Minimalism in motherhood

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Can minimalism and motherhood really go hand in hand…

Many people, myself included (until a few years ago), thought no, they definitely could not. Children just come with so much stuff right? From the rocking chair to sooth baby to sleep, to indoor and outdoor play toys, to insure that they don’t get bored. And lets face it - we’ve all been that mother who believes she need a suitcase full of stuff, just to get a newborn out the door. There is so much to buy, that you will spend your days struggling to fit it all in.

But do children really need all of the things that we think they do? More toys, more gadgets, more clothes, more, more, more. All the while having to buy better storage and bigger houses to store all of the things that we’ve bought, things that they probably didn’t need in the first place.

As soon as I became a mother, my shopping took on a whole new level. The days that I managed to get up and out of the house due to feeling well enough, were spent in shopping centres, buying all the stuff that a printed checklist told me to buy. The truth was, that my baby would need me more than any of the things on this list but I’d waited so long to become a mother that this crumpled up list, ripped carefully out of a pregnancy magazine, was held close to me at all times. It felt like my first test as a mother and I had to get it right. And so off I went, into this new realm of shopping, where there would be more choice and more eager sales people, willing me to buy everything that my list told me I needed.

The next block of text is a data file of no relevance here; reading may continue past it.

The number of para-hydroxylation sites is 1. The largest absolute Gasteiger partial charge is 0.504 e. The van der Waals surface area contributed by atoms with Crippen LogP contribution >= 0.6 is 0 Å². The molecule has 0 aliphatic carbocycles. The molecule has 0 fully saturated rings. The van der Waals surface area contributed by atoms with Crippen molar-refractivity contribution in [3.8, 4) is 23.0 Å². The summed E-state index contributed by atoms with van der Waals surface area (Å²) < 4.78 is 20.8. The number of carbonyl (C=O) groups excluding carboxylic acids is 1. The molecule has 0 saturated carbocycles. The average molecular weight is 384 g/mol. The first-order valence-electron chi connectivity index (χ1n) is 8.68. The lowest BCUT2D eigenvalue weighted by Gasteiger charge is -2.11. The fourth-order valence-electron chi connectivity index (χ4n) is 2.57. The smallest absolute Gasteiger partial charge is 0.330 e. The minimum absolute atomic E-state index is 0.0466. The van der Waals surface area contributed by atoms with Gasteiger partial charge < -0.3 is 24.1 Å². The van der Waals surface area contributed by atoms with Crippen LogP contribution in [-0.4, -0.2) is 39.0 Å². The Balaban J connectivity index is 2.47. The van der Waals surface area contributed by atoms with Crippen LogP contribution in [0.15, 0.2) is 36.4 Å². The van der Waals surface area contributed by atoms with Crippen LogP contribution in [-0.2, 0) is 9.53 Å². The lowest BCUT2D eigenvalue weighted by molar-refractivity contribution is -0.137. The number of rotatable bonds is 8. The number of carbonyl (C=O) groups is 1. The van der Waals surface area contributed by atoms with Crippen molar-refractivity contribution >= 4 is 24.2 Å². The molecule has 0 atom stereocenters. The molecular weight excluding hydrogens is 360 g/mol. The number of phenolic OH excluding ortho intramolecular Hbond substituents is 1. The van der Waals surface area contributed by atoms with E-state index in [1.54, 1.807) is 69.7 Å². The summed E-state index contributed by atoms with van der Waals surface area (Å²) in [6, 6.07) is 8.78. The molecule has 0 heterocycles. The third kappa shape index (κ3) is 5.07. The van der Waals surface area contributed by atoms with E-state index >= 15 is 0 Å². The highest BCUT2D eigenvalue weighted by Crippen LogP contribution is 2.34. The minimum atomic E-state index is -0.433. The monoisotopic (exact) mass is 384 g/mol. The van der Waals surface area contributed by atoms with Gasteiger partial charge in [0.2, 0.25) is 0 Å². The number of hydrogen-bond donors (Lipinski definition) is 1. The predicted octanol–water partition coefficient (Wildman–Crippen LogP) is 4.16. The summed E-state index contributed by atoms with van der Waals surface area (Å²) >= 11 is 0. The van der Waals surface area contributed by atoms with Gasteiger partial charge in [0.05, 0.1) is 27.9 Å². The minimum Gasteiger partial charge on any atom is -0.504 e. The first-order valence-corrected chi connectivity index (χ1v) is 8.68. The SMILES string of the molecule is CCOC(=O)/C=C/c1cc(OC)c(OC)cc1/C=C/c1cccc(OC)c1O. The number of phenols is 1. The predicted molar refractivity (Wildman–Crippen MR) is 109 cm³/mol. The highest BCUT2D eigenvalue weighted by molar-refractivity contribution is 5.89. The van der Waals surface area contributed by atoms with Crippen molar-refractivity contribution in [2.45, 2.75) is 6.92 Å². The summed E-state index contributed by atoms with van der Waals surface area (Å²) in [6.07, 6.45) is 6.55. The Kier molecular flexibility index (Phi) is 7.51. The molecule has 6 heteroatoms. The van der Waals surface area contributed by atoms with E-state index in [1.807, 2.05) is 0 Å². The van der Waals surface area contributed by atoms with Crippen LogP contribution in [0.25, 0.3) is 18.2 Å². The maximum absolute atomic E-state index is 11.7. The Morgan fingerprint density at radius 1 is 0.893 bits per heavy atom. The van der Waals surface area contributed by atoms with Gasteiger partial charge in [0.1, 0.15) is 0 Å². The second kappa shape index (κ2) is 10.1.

Deliveries of a moses basket, crib and a cot took up the length of the wall in our new family home and although I was anxious for motherhood, at least I had the sleep situation under control. Only when it came to it months later, neither myself or my baby could bare to be parted and so we slept, greedily inter-twined whilst the moses basket, crib and the cot went untouched.

There were more outfits belonging to our baby, than myself and my husband’s wardrobe put together and that was saying something. Everywhere you looked there were babygrows, cardigans and an array of hats and socks, which I justified as spares for the inevitable spills. In reality there was just more to wash and before long I was drowning in laundry. Despite this, I still did exactly the same for my second born, buying more and more stuff just so I could tick them off of my ever-growing list.

Looking back, I felt that everything was out of my control during my pregnancies and I guess shopping gave me something to take charge of.. If only I’d known, that these purchases would end up controlling so much of my time later down the line. I never put any of this together though - more stuff equalling less time but it was all part of the motherhood puzzle that I was playing. And although I wasn’t aware of it, I was definitely picking up the pieces often enough.

Unfortunately it didn’t stop there. Toy stores became the weekend hang out of choice and our house became stretched to capacity, with all of the things that we thought our children would need. They wouldn’t want for anything I told myself, determined to give them the world. Yet if I really stopped and thought about it, I knew that all that they actually needed was me.